Let’s face it. ERP is a multi-billion dollar industry dominated by software vendors and consulting firms. This is not going to change anytime soon since software is the necessity of any ERP implementation. But, for an employee within a company responsible for a project and an organization that must “live” with the outcomes, the question is: Who solely has your best interest in mind? I can say only one thing: The deck is clearly stacked against you.
This is why smart organizations are taking on more project responsibility by developing or acquiring the ERP and software knowledge previously provided by outside consultants. Like anything else, this approach is not for everyone. However, many organizations are now performing more than just their traditional project roles, and for good reasons.
Often, these same companies once bought into the paternalistic consultants will take care of us mindset, were burned, and vowed never to do it the same way again. Other companies have heard the ERP horror stories, such as the company down the street that just went 100% over budget and had little to show for it (even when using the “cure all” oversight of an independent consultant).
Many companies have realized that doing more of the work internally, along with a solid plan to do it, breeds more ownership and involvement from all levels within the organizations. This not only reduces implementation costs, but just as important, enables better business solutions (with fewer outside consultants). Finally, it puts companies in a position to sustain the business changes and support the new system after go-live (once the consultants walk out the door).
Rest assured. The best employees within your company understand the business processes and issues better than anyone does. After all, they perform the processes and deal with the issues every day. Collectively, they usually have many very good ideas of how to improve the processes. The key is, you need to listen to them and tab into this vast knowledge base!
Of course, no one is predicting or advocating that consultants drop off the face of the earth. But who would argue with the fact that an engaged organization (that is ready and willing to do more, and has more knowledge of the software) has a much greater chance for success? The problem is most vendors have no real interest in explaining to their clients how to take more ownership or have no comprehensive plan to actually make it happen.
On the other hand, there is always the argument that most organizations simply do not have enough resources or the right skills to staff the project. The premise is the implementation will not be done incorrectly, will take longer, and benefits will never materialize. While agreed there are exceptions, but repeated here are key points discussed in greater detail in my book.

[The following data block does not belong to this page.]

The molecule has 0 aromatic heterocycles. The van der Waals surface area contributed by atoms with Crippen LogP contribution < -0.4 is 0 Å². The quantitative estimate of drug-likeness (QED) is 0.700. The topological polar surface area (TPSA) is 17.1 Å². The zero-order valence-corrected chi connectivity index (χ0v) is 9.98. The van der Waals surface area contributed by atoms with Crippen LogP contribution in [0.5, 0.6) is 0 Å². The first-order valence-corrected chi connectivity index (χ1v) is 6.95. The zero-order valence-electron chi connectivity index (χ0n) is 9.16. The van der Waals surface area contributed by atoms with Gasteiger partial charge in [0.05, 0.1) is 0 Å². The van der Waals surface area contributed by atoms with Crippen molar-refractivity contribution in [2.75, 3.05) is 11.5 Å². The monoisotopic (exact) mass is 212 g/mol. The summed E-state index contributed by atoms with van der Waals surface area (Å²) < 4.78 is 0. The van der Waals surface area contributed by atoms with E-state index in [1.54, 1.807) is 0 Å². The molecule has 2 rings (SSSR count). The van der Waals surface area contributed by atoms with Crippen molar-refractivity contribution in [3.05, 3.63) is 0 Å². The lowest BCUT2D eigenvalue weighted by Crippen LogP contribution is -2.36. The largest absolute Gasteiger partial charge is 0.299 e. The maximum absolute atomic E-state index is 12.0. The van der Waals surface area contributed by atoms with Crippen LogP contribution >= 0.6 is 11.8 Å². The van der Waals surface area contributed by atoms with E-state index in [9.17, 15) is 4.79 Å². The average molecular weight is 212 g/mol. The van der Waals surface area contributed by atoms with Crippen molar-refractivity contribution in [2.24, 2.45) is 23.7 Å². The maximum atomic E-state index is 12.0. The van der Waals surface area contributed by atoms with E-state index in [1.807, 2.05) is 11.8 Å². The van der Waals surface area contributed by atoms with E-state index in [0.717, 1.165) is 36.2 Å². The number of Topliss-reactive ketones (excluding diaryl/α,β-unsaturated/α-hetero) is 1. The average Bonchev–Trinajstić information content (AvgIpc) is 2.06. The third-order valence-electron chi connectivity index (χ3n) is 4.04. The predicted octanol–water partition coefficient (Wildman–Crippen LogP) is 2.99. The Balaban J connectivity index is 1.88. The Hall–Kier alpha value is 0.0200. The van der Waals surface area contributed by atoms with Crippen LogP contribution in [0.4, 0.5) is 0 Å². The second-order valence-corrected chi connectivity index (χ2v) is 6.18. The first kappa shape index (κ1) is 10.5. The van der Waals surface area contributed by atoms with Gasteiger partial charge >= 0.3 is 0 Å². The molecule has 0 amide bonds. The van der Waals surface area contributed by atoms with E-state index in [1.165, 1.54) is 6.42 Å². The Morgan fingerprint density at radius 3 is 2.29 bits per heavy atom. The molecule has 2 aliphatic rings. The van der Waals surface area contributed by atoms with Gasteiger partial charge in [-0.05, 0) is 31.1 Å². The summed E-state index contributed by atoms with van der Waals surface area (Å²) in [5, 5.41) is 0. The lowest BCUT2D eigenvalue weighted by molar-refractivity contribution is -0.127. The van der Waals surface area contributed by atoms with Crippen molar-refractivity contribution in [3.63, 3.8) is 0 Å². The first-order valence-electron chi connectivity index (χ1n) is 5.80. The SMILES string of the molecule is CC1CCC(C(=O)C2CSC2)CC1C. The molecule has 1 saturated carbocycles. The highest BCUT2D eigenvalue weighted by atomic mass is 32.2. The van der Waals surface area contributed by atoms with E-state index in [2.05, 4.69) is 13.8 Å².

My experience has been it is normally not a question of how far an organization can take this approach, but how far they want to take it. In most organizations, when sr. management wants something to happen, they find ways to free-up or acquire the right employees for the job. In fact, this is the first sign of management commitment to anything!
In the meantime, mostly for self-serving purposes, ERP vendors and implementation service providers continue to speak from both sides of their mouth when it comes to the client ownership question.
For example, after a project goes down the tubes, vendors often cite “lack of client ownership” as reason behind it. Yet, at the same time, when a client has a desire to do more of the project work internally, from the very beginning most vendors discourage the idea, calling it the go-it-alone mentality, casting ominous doubt and fear.
However, in this case, rarely does any organization truly go it alone. Instead, the company uses outside consultants a lot less and closely manages those they do use. And why not? Managing expensive resources effectively, no matter where come from, only makes good business sense.
CIO Magazine published the first mainstream article I read acknowledging this approach back in 2002. Written by Christopher Koch (now the Editorial Director at SAP), the title is: “CIOs Take Back Control of Enterprise Projects from Consultants”.
In this article, on CIO.com, Mr. Koch points out that many CIOs have decided to do most of the ERP project work internally because, given the nature of the ERP consulting industry, they believe they have no other choice (if they want to be successful).
Actually, the concept of putting ownership in the right place has been around from the very beginning, but somehow has been lost in the ERP industry hype. Thomas F. Wallace, an earlier pioneer of MRPII/ERP, said it best in his book, ERP: Making It Happen:
It’s a do-it-yourself project. Successful implementations are done internally. In other words, virtually all of the work involved must be done by the company’s own people. The responsibility can’t be turned over to outsiders, such as consultants or software suppliers. That’s been tried repeatedly, and hasn’t worked well at all.
Consultants can have a real role in providing expertise but only company people know the company well enough and have the authority to change how things are done.
When implementation responsibility is de-coupled from operational responsibility, who can be legitimately accountable for results? If results aren’t forthcoming, the implementers can claim the users aren’t operating it properly, while the users can say that it wasn’t implemented correctly.
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Steven Phillips is an ERP professional with over 27 years of implementation experience. He is the author of the book “Control Your ERP Destiny”, one of the best-selling ERP titles. The book is available at Amazon, Google Play, Apple iBooks, Barnes & Noble, Kobo and through many other international booksellers.